WAIT researcher Kari Anne Drangsland
PhD candidate Kari Anne Drangsland has contributed to the WAIT project with ethnographic field research in Hamburg, Germany.
In this brief outline, she answers a few questions about her role in the project.
Perhaps a personal question, but is there something from your own life that stands out to you when talking about waiting or «struggle for time»?
The first experience of waiting that comes to my mind, and that might express something valuable about waiting and time more generally, is related to my role as a mother. When my son got diabetes at the age of two, our (the parents) days and nights got structured by new intervals of waiting. This reconfigured my own sense of time, and I believe triggered my academic interest in time. From the day he was diagnosed, the temporal structure of our days and nights was formed by reoccurring periods of waiting of very short duration: the seconds one had to wait while the measuring equipment calculated the sugars in the blood. In this period of waiting the question waved through: Did the amount of insulin we gave some minutes or hours ago fit the amount of carbohydrates, his activity level and the levels of the various hormones in his body so that a non-harmful sugar-level was reached? In these dense seconds, a future horizon or longer time line also was entangled, that is, that of my son’s organs, kidneys, eyes, heart and toes, as I knew the damaging effect of every high blood sugar level (long-term harms of Diabetes I often appears after 20 years). Thus, these seconds made a dense and affective timespace of waiting. When we later got new technology, which constantly monitored his blood sugar, time was restructured again. This experience has been a point of departure for me to think about how peoples’ experience of time and waiting can change for example when people fall sick or with new technologies. Also, it relates to how waiting is a meaningful and saturated, affective and bodily experience. In these short intervals, future and present, growth and decay weaved together.
How did you become a part of the WAIT research team?
I read about the project in a University paper, and since I have worked with issues of migration and generally been interested in questions of time I saw it as a most interesting and important project. When the PhD position was announced, I knew I wanted to apply.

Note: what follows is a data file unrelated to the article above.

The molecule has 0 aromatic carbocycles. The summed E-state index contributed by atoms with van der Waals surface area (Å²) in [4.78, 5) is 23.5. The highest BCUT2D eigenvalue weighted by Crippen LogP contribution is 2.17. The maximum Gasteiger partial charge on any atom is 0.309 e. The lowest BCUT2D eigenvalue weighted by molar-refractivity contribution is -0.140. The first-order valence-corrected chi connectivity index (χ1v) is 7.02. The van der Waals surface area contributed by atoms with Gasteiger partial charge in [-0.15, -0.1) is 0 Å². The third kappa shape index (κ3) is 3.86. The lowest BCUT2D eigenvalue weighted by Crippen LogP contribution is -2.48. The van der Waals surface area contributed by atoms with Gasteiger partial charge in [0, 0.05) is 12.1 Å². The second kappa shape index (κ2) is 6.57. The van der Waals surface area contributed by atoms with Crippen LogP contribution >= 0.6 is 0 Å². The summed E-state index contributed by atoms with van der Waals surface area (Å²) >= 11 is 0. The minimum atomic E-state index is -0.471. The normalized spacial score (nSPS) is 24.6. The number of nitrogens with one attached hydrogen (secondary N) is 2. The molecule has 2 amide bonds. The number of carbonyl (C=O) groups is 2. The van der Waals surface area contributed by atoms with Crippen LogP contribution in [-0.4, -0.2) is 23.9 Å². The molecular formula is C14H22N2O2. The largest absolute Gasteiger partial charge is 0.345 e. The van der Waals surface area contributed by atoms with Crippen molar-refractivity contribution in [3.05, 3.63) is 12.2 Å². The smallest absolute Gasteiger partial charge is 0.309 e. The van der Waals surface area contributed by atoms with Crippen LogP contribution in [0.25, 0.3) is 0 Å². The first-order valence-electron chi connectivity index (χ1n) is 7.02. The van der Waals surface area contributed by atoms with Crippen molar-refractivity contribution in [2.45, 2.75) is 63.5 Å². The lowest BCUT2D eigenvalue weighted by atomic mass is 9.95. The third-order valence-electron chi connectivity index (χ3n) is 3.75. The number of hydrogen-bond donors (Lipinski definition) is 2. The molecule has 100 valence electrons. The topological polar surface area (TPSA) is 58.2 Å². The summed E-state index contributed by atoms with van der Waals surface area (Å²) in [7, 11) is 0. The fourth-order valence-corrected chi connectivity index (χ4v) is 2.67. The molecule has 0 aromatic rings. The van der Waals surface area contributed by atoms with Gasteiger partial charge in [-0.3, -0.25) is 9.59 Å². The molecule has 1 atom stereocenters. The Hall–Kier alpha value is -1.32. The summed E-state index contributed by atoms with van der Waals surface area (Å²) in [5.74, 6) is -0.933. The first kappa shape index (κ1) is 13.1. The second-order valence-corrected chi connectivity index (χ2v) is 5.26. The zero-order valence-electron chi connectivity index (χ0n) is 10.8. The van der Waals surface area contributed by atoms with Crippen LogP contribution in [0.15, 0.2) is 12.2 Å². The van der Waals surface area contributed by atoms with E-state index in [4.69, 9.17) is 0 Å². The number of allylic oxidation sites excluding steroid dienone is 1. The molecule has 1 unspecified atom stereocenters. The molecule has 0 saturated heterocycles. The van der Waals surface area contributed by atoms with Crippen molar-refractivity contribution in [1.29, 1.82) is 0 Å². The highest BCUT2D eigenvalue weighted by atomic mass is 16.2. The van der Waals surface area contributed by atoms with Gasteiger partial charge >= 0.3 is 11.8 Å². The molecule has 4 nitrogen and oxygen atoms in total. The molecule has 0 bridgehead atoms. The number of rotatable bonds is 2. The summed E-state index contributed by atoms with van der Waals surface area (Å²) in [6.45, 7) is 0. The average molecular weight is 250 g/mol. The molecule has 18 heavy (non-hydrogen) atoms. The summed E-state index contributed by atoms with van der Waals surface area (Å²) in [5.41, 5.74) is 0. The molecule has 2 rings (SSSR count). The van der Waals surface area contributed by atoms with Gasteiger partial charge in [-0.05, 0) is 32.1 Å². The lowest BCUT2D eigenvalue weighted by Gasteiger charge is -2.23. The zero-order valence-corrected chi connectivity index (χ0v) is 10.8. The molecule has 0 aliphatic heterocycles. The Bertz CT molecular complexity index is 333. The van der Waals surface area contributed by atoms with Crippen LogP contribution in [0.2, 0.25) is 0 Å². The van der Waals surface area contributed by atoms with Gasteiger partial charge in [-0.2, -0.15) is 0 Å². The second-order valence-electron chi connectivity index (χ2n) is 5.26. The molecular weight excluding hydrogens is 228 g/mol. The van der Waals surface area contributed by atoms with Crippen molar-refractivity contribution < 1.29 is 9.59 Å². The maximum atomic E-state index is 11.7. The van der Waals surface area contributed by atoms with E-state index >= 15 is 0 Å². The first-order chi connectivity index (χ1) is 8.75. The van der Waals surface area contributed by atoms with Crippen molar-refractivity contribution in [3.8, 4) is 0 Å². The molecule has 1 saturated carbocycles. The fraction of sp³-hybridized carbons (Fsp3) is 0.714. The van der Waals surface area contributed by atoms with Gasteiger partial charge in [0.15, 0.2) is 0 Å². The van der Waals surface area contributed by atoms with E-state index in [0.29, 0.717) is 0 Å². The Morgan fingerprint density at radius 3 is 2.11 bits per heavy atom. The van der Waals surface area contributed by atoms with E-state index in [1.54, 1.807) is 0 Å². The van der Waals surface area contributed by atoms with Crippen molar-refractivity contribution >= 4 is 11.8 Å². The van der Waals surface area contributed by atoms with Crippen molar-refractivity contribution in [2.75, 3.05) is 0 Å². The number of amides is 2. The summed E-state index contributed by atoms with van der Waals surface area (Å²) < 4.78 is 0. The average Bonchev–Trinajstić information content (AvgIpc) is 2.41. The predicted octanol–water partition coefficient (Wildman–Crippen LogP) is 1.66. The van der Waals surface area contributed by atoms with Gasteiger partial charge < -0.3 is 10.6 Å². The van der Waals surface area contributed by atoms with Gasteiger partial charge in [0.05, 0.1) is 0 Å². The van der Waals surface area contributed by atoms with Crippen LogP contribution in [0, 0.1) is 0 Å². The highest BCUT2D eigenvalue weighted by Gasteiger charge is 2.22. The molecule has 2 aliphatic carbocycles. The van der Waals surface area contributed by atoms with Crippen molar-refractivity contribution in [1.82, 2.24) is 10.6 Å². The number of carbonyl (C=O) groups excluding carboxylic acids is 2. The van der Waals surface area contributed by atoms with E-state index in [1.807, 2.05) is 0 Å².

Do the ethnographic and theoretical approaches resonate with any of your previous research or experience?
As a geographer I had been working to a certain extent on questions of time, which is a core subject within geography as discussed for example by Doreen Massey. Yet, the possibility to engage more thoroughly with questions about time, temporality and waiting, and doing this from a feminist perspective, has been very interesting. I have been working with migration and bordering as a consultant and lecturer for some years, and I am very happy to be able to work with such questions in an academic long-term project.
What are the main challenges for you in this particular project? Are there any limitations, or has it changed the way you approach topics in your research?
There are different sorts of challenges. There are the political and ethical challenges of working in the field of (irregular) migration and doing fieldwork, something I could elaborate more about. Also, there are the academic challenges of becoming a (gender) scholar, which was a new field to me, although I have worked with feminist geographies and planning before. The same goes for thinking time beyond dominant models of linear temporality, which has been a challenging, but a wonderfully exiting endeavor.
I am not able to put into words yet, all the things I learned through fieldwork and spending time with people in Hamburg. I am still trying to make sense of that to myself. I am glad to have the support of thoughtful colleagues in the project, which make room for reflections and engagement with the ethical and political dimensions and questions brought up by the project.
Migration is a very "hot topic" in academia, across various disciplines. What do you think makes the WAIT project stand out?
I am more interested in how WAIT makes an important contribution. It stands out for me, because of the theoretical, ethical and political engagements within the research team related to questions of bordering, migration and time. Indeed, I want to highlight the research’s focus on questions of time, which has often been treated more superficially in migration and border scholarship. I find that to be an immensely valuable part of the project.
Can you give some examples of your own critical reflections that have surfaced during the project period?
As a geographer and on a more analytical and theoretical level, I want to underline the fruitfulness of thinking space and time in relation to each other and thinking relationally. I have really learned a lot so far in the project. I have discovered the usefulness by approaching the issue of time from feminist and queer engagements with time, which were rather new fields to me when I started. I have also reflected much on how the predicaments of migrants’ waiting articulate with capitalist and biopolitical imperatives of the state – which is highly visible in the German context. My project has come to be centered around events of waiting that appear as produced through promises by the state of future inclusion (through regulations and legalization schemes) to migrants that manage to prove themselves 'economically useful'.